When it comes to the history of slavery in the U.S., the central role it played in shaping the country and its continued impact on race relations, students don’t know much.

In fact, only 8 percent of high school seniors can identify slavery as the central cause of the Civil War, according to a report released Thursday by the Southern Poverty Law Center.

But don’t blame the students. As the report shows, schools aren’t including it in curriculums, teachers aren’t prepared to teach it and textbooks don’t include enough material about it.

Continue reading:  Students Don’t Know Slavery Was a Central Cause of the Civil War, Report Shows

Commentary by The Secular Jurist:  I believe the issue here is twofold.  It’s not that school textbooks are factually incorrect or that educators are purposely avoiding the connection to slavery;  but, rather, it’s because that very connection to slavery is not explicitly addressed in the U.S. Constitution prior to the Civil War, and that its significance requires a level of critical understanding which neither can be expected of most primary school students nor from all primary school educators.  In other words, it’s a difficult subject better suited to secondary education.  This is why college is so vital to an informed and engaged citizenry.

Thoroughly examining two commonly given reasons for the Civil War, states’ rights and the different economic systems of the North and South, reveal the underlying cause of slavery.  The debate over states’ rights during the 1787 Constitutional Convention (which had begun earlier under the Articles of Confederation) ended with the Three-Fifths Compromise which was concerned with the institution of slavery as well as the legal status of indigenous peoples (it was superseded by the 13th and 14th amendments).  Furthermore, the Nullification Crisis of 1832 was concerned with trade tariffs (supported by the industrial North and opposed by the agricultural South) which would not have been discordant without the institution of slavery.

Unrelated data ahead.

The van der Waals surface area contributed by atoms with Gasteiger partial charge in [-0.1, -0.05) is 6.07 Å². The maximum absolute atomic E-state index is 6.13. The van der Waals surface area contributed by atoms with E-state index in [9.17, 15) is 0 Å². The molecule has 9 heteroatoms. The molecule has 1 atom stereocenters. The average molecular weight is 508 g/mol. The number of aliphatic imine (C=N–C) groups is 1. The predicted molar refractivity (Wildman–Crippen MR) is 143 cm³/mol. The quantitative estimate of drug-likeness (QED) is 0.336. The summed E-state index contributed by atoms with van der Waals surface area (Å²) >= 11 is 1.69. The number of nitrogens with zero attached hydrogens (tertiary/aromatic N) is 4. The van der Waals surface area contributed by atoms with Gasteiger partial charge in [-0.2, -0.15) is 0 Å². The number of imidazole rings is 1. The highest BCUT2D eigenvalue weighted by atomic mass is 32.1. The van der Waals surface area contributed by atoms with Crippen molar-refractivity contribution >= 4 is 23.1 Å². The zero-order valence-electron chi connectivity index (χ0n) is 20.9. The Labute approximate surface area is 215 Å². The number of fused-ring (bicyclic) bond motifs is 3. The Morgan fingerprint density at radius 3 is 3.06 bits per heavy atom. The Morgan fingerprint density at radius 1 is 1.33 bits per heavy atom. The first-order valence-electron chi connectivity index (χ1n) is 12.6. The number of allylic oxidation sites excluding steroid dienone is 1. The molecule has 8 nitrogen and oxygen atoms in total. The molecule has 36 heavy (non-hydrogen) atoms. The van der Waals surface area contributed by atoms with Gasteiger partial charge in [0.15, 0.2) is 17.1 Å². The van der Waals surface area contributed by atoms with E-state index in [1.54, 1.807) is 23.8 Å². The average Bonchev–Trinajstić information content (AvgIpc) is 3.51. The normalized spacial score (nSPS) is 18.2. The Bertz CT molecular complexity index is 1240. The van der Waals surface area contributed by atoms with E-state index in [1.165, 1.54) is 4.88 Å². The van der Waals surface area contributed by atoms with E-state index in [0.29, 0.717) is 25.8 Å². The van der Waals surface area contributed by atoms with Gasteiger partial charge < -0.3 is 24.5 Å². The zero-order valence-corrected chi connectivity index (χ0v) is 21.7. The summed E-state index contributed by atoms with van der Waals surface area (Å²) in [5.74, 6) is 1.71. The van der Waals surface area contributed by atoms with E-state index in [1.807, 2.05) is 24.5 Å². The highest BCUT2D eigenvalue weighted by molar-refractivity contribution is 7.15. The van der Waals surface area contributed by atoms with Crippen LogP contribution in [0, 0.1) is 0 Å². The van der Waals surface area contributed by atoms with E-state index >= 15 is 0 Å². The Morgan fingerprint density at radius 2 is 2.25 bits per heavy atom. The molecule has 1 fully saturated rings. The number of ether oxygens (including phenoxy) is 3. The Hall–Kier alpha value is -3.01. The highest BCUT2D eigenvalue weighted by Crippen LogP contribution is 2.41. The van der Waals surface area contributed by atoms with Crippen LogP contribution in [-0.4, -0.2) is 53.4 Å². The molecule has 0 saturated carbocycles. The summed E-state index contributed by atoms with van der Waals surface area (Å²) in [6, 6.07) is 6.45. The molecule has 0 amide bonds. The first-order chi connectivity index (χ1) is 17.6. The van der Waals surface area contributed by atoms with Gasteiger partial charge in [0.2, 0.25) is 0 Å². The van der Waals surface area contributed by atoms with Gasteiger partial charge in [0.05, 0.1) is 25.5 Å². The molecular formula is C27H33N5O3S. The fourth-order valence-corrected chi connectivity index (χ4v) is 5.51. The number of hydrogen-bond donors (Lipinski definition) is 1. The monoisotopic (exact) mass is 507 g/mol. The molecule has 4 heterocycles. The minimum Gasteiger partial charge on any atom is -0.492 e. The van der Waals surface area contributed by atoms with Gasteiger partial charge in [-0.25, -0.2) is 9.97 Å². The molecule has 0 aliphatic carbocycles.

20 thoughts on “Students Don’t Know Slavery Was a Central Cause of the Civil War, Report Shows

  1. Out of interest, if kids were made fully aware do you think it would honestly have a positive impact on Race Relations in the US? Or anywhere else that slavery was practiced, for that matter?

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    • Yes, I do – just as parents teaching their children racist behavior has a negative impact on race relations. However, explaining the complex topic of racism to children is obviously problematic. The best course of action, IMO, is desegregation and for schools to treat all students equally without regard to race and other superficial differences. Then, in high school and college, the topic can be explored more thoroughly.

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    • Thanks, John. Sometimes people are too quick to see bad intent where more subtle causes are responsible – as I believe is the case here. We all know the primal emotional drivers of racism, but we are far less knowledgeable about the actual social mechanisms which perpetrate it. The latter is beyond the comprehension of most children, IMO.

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    • While it is true that white supremacists and their sympathizers continue attempts to rewrite America’s racial history, I believe there is a more fundamental problem of awareness with respect to educating children. Please see my reply to John Fioravanti.

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